A longtime rural resident, I use my 60 plus years of life learning to opinionate here and elsewhere on the “interweb” on everything from politics to environmental issues. A believer in reasonable discourse rather than unhelpful attacks I try to give positive input to the blogesphere, so feel free to comment upon rural issues or anything else posted here. But don’t be surprised if you comments get zapped if you are not polite in your replys.

Sunday, April 14, 2013

Hydro Line Workers

I have done my share of bitching about hydro prices and in particular the “delivery charge” portion of my bill which exceeds the 'cost of hydro' delivered, but given that this 'extra' on our bill pays for maintenance and repair and the current number of lines down due to the recent ice storm I must reconsider my stance. These front line high voltage linesmen have my greatest respect, they are by all accounts called out in the most miserable weather to work on potentially very dangerous high voltage lines often suspended in a bucket 50 feet above the ground in high winds, pissing rain or heavy snow to keep us warm and cozy in our houses. No doubt they are paid very well but as a technician who has been 'on call' I can say that NO amount of money would get me to play around with 50,000 volts dangling in a bucket in the middle of a snow storm after already having spent 8 or more hours on the job that day.

Thanks guys, I do hope your bosses take the time and money to upkeep and improve the hydro distribution system, replace old poles, cut overhanging trees and eliminate problem areas but understand it is hard to remember that you are suppose to be draining the swamp when you are up to your ass in alligators!

We were fortunate to not loose power here but many around us were not so lucky, my daughter down in Huron County is at the time of writing this still without power after abt 60 hrs, when you see some of the damage you can understand the challenges faced by Hydro One to get power restored.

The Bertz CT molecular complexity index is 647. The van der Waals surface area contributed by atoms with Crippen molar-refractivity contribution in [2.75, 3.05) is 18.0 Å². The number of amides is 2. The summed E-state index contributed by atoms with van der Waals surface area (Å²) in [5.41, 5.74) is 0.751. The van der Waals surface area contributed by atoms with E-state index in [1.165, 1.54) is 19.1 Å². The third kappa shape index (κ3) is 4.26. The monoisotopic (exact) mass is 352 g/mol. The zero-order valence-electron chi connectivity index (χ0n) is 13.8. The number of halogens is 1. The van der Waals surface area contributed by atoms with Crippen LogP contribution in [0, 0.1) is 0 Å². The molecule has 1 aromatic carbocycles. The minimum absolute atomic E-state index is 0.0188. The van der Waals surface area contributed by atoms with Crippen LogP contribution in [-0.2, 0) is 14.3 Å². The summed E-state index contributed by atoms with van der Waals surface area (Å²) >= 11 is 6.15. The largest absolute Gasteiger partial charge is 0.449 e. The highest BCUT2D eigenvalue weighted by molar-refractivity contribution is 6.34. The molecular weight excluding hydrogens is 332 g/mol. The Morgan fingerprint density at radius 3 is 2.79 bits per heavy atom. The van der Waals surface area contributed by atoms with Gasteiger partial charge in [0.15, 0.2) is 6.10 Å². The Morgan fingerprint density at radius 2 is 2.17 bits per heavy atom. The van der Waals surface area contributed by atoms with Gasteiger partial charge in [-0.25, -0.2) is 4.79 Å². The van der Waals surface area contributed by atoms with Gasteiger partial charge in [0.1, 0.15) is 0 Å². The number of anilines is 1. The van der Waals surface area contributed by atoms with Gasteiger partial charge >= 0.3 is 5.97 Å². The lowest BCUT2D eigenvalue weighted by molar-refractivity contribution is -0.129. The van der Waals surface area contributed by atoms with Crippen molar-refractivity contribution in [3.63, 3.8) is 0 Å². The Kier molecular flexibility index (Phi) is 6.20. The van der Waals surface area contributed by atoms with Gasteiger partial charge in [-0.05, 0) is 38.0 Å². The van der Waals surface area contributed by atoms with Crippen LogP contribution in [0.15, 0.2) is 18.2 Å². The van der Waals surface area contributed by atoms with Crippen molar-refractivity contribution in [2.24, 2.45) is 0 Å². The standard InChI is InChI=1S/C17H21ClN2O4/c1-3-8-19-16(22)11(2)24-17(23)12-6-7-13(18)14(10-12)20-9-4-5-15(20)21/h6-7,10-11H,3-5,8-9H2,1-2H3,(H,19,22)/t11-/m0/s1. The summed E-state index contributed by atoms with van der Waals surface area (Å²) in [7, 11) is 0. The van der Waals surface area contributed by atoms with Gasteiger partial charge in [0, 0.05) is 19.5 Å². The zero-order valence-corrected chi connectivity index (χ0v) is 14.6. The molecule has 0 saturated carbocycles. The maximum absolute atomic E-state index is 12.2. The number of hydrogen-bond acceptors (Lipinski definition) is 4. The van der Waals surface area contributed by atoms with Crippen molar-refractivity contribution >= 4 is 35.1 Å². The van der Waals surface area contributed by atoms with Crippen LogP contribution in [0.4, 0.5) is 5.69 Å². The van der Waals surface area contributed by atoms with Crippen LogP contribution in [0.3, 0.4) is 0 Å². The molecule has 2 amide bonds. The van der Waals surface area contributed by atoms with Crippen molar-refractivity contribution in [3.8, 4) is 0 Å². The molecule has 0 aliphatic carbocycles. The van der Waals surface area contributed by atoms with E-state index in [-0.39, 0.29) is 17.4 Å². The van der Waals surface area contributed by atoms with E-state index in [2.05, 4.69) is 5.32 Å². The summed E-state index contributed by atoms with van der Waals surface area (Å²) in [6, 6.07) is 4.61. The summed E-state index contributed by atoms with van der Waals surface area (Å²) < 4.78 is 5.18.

Us country folk tend to be more prepared for power outages than our urban friends, we here have water for cooking stored, propane stove unreliable upon hydro, wood heat that warms twice or more in cutting, splitting, stacking and hauling, a generator to keep the freezers running if need be and battery operated lights, radio and other essential 'stuff'. It is rarely needed and all to often it is not working properly from neglect when needed due to the long period between uses, but we are aware of the 'Be Prepared' motto learned long ago from my days in the Boy Scouts. My daughter just learned that those wonderful cell phones do not work unless charges and home cordless phones don’t work without power. Every household in rural Ontario should have an old simple plug in phone for emergency’s, the reliance on cell technology by an increasing number of folks is fine till the shit hits the fan, tower gets knocked out, batteries go dead, or you are stuck some place with “no service' then that old dial up land line looks really good!

Those in town have more services and backup options available but it must be bloody hard to kindle a fire on the living room floor to keep warm when all you have is electric heat and there are I must admit only so much those living in an apartment can do when major power outages occur. I feel fortunate that out here in the boonies I have the ability to prepare for emergencies and survive quite happily for a number of days without modern amenities, its just a learning curve to know how to prepare. By the time I have it right I will be poking up daisy’s but perhaps my daughter will get the idea!

Meanwhile I still would not be a linesman for any money, work safe guys.......

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